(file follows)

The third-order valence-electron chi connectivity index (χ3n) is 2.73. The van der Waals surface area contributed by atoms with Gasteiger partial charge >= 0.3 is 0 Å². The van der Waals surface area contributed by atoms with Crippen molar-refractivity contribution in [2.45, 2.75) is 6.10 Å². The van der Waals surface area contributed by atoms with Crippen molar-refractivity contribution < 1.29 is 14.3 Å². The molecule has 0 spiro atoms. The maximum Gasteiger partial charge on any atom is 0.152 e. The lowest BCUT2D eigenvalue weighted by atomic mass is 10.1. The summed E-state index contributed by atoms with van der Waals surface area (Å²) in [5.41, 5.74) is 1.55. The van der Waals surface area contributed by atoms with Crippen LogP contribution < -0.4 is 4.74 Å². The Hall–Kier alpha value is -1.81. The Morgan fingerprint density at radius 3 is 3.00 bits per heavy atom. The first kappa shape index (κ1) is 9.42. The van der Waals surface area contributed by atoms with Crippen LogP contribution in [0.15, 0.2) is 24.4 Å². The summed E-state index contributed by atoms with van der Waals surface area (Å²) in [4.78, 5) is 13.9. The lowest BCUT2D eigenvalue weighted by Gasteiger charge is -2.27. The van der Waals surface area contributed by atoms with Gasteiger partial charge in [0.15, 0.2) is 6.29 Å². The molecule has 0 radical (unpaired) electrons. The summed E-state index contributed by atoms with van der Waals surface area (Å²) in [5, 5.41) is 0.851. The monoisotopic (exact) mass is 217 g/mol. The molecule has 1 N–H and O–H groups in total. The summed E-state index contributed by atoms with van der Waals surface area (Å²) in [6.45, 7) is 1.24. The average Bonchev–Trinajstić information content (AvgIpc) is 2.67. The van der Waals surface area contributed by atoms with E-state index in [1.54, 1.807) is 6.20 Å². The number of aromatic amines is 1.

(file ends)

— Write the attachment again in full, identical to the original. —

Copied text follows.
The third-order valence-electron chi connectivity index (χ3n) is 2.73. The van der Waals surface area contributed by atoms with Gasteiger partial charge >= 0.3 is 0 Å². The van der Waals surface area contributed by atoms with Crippen molar-refractivity contribution in [2.45, 2.75) is 6.10 Å². The van der Waals surface area contributed by atoms with Crippen molar-refractivity contribution < 1.29 is 14.3 Å². The molecule has 0 spiro atoms. The maximum Gasteiger partial charge on any atom is 0.152 e. The lowest BCUT2D eigenvalue weighted by atomic mass is 10.1. The summed E-state index contributed by atoms with van der Waals surface area (Å²) in [5.41, 5.74) is 1.55. The van der Waals surface area contributed by atoms with Crippen LogP contribution < -0.4 is 4.74 Å². The Hall–Kier alpha value is -1.81. The Morgan fingerprint density at radius 3 is 3.00 bits per heavy atom. The first kappa shape index (κ1) is 9.42. The van der Waals surface area contributed by atoms with Crippen LogP contribution in [0.15, 0.2) is 24.4 Å². The summed E-state index contributed by atoms with van der Waals surface area (Å²) in [4.78, 5) is 13.9. The lowest BCUT2D eigenvalue weighted by Gasteiger charge is -2.27. The van der Waals surface area contributed by atoms with Gasteiger partial charge in [0.15, 0.2) is 6.29 Å². The molecule has 0 radical (unpaired) electrons. The summed E-state index contributed by atoms with van der Waals surface area (Å²) in [5, 5.41) is 0.851. The monoisotopic (exact) mass is 217 g/mol. The molecule has 1 N–H and O–H groups in total. The summed E-state index contributed by atoms with van der Waals surface area (Å²) in [6.45, 7) is 1.24. The average Bonchev–Trinajstić information content (AvgIpc) is 2.67. The van der Waals surface area contributed by atoms with E-state index in [1.54, 1.807) is 6.20 Å². The number of aromatic amines is 1.